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1970 Volkswagen Type 2 Kombi Lovingly Reimagined As Quaint Gypsy Wagon

This Gypsy Wagon story is a guest submission by Diane Michna, share your story here!

Diane got ahold of a 1970 Volkswagen Type 2 Bay Kombi bus, and using her imagination, help from talented friends, and an antique sewing chest (among other great vintage finds) turned the vehicle into a “Quaint Gypsy Wagon”.

Volkswagen Type 2’s were introduced in 1950, as the company’s second car model.

“The Quaint Gypsy Wagon”: Slowing down traffic since 1970.

Gypsy wagon motorhome

She had her friend, the late Richard Lagewaald, make a Z-Bed out of the parts from the fake rear bench. Once the bed was in, she was free to create her “dream get-away”.

Set up for camping

I would like to introduce you to Cikan Vuz, The Quaint Gypsy Wagon. I acquired her back in March or 2009. When she came to me, she had nothing inside (other than front seats) but a fake rear seat and some wooden side panels, and her exterior was a sanded down spray paint tan theme.

Since then I have repainted her exterior in a flat sandy tan color “Frappe” and added custom lettering and phrases to her sides, depicting her name and lifestyle.

I began with an antique sewing chest that I had purchased over 30 years ago, finding it perfect for the job as it was sturdy enough to withstand constant travel vibration and the drawers locked.

I also had an old copper bowl and a vintage hand-pump, so I went to work.  I made two holes in the top of the cabinet; one for the hand pump and one for the copper bowl sink. I obtained two 6 gallon BOA free water containers and some water line and installed them, with there being a tank of fresh water to the hand pump, and a tank from grey water from the sink.

Exterior

I installed faux copper tin ceiling panels on her ceiling and then created a gallery-rail shelf that goes around her uppermost interior sides and across the back. She also carries a vintage Coleman upright ice box and two vintage wicker box dressers for additional storage of clothing and such, as well as a small portable butane stove and antique Coleman oven for cooking and baking (outdoors of course).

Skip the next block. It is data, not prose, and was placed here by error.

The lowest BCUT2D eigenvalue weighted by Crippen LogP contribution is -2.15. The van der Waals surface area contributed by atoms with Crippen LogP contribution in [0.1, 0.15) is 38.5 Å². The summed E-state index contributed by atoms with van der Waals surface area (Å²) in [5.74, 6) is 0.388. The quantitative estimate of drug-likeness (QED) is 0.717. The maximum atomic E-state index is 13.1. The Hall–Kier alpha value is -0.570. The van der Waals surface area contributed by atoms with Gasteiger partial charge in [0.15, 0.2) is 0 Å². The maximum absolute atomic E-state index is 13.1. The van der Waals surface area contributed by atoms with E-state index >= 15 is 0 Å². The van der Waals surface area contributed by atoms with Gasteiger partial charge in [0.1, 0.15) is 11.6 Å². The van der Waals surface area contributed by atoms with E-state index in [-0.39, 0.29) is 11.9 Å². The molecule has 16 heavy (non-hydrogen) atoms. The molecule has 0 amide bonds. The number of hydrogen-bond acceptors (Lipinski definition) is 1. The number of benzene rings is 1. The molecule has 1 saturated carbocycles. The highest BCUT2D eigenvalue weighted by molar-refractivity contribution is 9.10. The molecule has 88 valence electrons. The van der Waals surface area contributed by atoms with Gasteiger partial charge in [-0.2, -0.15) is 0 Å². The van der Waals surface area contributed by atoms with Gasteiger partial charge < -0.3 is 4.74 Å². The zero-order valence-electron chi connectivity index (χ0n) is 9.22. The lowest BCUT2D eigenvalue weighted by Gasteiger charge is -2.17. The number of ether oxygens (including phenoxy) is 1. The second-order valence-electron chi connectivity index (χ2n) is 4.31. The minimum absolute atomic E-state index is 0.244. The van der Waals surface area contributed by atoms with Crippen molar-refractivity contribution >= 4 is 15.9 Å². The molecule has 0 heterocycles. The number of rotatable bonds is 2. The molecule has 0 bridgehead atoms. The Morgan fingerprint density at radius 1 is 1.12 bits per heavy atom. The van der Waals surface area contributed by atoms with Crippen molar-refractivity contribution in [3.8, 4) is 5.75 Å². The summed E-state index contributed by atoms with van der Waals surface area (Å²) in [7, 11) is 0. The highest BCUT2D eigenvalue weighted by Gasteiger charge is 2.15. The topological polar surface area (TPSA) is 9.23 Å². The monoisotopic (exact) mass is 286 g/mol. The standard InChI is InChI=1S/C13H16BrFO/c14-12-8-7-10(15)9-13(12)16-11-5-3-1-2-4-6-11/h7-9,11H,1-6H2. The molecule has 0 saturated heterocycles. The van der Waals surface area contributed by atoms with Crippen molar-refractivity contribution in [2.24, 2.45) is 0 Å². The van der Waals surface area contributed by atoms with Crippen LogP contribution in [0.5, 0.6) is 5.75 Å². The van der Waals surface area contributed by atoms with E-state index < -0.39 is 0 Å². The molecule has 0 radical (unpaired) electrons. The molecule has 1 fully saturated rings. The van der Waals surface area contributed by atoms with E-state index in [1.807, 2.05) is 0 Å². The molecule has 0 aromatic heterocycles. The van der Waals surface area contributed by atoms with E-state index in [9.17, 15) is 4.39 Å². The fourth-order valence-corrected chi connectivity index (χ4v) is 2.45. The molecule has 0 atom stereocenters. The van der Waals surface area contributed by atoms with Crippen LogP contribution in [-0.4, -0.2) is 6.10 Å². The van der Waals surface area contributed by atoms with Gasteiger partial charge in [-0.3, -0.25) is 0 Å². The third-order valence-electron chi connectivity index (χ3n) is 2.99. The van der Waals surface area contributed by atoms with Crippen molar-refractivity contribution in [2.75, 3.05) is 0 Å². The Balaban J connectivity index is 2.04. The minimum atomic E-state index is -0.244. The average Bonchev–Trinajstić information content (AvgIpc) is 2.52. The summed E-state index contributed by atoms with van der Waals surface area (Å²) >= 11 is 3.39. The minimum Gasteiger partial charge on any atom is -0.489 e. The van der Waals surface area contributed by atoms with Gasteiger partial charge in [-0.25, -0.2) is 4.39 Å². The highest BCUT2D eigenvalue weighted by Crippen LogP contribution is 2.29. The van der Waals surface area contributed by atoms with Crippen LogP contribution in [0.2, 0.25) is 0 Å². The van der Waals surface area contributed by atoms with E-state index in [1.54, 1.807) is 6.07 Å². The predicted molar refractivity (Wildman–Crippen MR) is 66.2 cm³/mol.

There is a discreet porta-potty inside as well for emergencies and dry-camping times. I also use a small gel-fuel chimera and candles for warmth on those chilly winter nights when camping.

Inside the Gypsy-inspired camper.

Interior of Gypsy Van

Diane says that although the camper has been in only one show – it won “overall winner”!

Everywhere I take her, people take pictures of her, even if I drive her to the local supermarket, she draws attention, and holding true to her saying I painted to her divers side “Slowing down traffic since 1970” as even while on the road, people will  go to pass and then slow down and snap pictures of her as we drive along, then wave and go on their way.

I describe driving my “Cikán Vůz” as Serene and Sans Souci, as that is how I feel whenever I am in her or driving her, or heck, just thinking about her as she is one of my favorite items in the world, family member even and if it is possible to love an item, I sure love her.

Inspirational saying on the door.

Saying on door

Interior

Inside from rear

Basket

Travel stickers

The awning is made from a repurposed antique linen tablecloth and matching napkins. She UV treated and waterproofed it so it will last for many years to come.

Linen tablecloth awning

Lake Hemet campingPassenger side

The Gypsy Wagon in her element.

Outdoor campsiteFor more on Diane’s VW Gypsy Wagon, visit her website.


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